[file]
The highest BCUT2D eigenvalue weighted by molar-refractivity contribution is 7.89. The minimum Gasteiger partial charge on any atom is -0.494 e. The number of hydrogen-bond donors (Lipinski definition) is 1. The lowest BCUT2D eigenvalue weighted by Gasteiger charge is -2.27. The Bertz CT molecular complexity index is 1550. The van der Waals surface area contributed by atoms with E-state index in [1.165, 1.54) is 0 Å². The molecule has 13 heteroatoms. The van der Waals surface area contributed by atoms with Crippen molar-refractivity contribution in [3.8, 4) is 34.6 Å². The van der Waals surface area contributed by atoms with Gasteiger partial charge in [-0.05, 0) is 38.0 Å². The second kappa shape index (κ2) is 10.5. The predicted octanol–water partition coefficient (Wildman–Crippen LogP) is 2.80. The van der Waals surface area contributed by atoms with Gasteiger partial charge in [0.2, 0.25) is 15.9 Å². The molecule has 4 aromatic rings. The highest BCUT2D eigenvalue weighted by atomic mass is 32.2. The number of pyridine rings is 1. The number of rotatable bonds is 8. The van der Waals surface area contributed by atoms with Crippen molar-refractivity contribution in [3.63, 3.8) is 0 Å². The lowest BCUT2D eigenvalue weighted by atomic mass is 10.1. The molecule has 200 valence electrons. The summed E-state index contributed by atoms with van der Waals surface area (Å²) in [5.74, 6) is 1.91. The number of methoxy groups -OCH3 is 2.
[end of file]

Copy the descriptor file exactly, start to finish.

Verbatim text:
The highest BCUT2D eigenvalue weighted by molar-refractivity contribution is 7.89. The minimum Gasteiger partial charge on any atom is -0.494 e. The number of hydrogen-bond donors (Lipinski definition) is 1. The lowest BCUT2D eigenvalue weighted by Gasteiger charge is -2.27. The Bertz CT molecular complexity index is 1550. The van der Waals surface area contributed by atoms with E-state index in [1.165, 1.54) is 0 Å². The molecule has 13 heteroatoms. The van der Waals surface area contributed by atoms with Crippen molar-refractivity contribution in [3.8, 4) is 34.6 Å². The van der Waals surface area contributed by atoms with Gasteiger partial charge in [-0.05, 0) is 38.0 Å². The second kappa shape index (κ2) is 10.5. The predicted octanol–water partition coefficient (Wildman–Crippen LogP) is 2.80. The van der Waals surface area contributed by atoms with Gasteiger partial charge in [0.2, 0.25) is 15.9 Å². The molecule has 4 aromatic rings. The highest BCUT2D eigenvalue weighted by atomic mass is 32.2. The number of pyridine rings is 1. The number of rotatable bonds is 8. The van der Waals surface area contributed by atoms with Crippen molar-refractivity contribution in [3.63, 3.8) is 0 Å². The lowest BCUT2D eigenvalue weighted by atomic mass is 10.1. The molecule has 200 valence electrons. The summed E-state index contributed by atoms with van der Waals surface area (Å²) in [5.74, 6) is 1.91. The number of methoxy groups -OCH3 is 2.